Jayma Anne Montgomery
Ballad of a CWPOCA: There Are No Strings on Me
CWPOCA = Christian Woman Person of Color in America
My experiences as a person of color have been commandeered as a tool of political rhetoric. How ludicrous is that? My debut book talks about my decades-long struggle with self-acceptance. It has been an arduous journey getting to a place of viewing my skin color, facial features, body type, and the natural hairstyles of my melanin-heavy sisters as beautiful in their own right rather than just an unfortunate gene expression that we have no choice but to reluctantly accept or subjugate to rituals that badly damage our temperamental strands.
I blame the extremists among us--POCs who have crossed into the realm of Black supremacy, the deification of Black people, and the worship of all things culturally black. Making every issue a race issue isn't helpful. Demonizing people of European ancestry is even less so. Why can't POCs be great without needing to tear down and demonize Caucasians across the board?
You know what else is unhelpful? Pairing issues of sexual ethics and gender identity with issues of racial justice. I am automatically viewed with suspicion by some because of this association that I never asked for. It's immensely unfair. I want to be free to talk about race without people suspecting that I have some hidden liberal agenda up my sleeve. I don't want people to close their ears to my legitimate concerns because of this unfortunate co-platforming. Many African-Americans in the Democratic party have silently consented to this coupling for decades in the name of furthering civil rights issues. Now we have a full-fledged marriage on our hands. Blackness is not a natural extension of the modern sexual revolution--far from it. The overwhelming majority of Black people in this country--African Americans, Caribbean immigrants, and African immigrants--are socially conservative. We need to be willing to have more nuanced conversations about our political views and agitate for a permanent decoupling of these issues. We can do this quietly, respectfully, and powerfully as our ancestors did during times of slavery and the Civil Rights Movement.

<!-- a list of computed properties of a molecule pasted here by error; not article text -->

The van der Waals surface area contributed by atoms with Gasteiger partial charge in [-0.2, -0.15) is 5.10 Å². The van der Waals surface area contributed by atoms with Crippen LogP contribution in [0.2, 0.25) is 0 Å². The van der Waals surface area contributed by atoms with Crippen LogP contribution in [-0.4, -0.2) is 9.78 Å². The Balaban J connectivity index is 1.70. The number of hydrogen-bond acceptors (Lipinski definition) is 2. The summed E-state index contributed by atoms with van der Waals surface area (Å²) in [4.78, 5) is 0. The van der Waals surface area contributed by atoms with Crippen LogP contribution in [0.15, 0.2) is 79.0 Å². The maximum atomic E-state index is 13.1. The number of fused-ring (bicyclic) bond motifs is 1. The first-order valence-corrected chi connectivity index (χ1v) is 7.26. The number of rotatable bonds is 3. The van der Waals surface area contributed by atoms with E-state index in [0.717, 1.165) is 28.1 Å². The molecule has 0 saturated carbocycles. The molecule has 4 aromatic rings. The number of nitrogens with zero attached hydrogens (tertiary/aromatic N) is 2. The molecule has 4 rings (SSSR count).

A friend of mine expressed appreciation for my full embrace of a look that is not Eurocentric. Without giving it much thought, I made the following statement: "We can't ever erase the full effects of colonization on our culture but I think it's important for people of color to buck against it gracefully." This is what I hope to accomplish in this new season of life. I intend to cling to the good things that European colonization brought to Jamaica, America, and to Christianity. Condemning it all as universally bad is unhelpful and untrue. But, I think it's time to start calling out some of the things that make it difficult for some of us Black folks to feel like we belong in this country. You can free us and then shove Eurocentric glasses on our faces and tell us that this is the only way to be a good American, a good Christian, or an attractive woman. And so, without embracing scorn for my country, pagan gods, or some definition of womanhood that ignores biology and genetics, I am firmly yet gracefully pushing back. No one gets to put me in a box and your judgment of me needs to be based on more than just not liking my personal style. Examine the content of my speech and the fruit of a life lived in submission to the supreme G-d of the Bible. Then hit me up for a private conversation. Stay thoughtful.
Book Launch tomorrow guys. Pray I have physical books!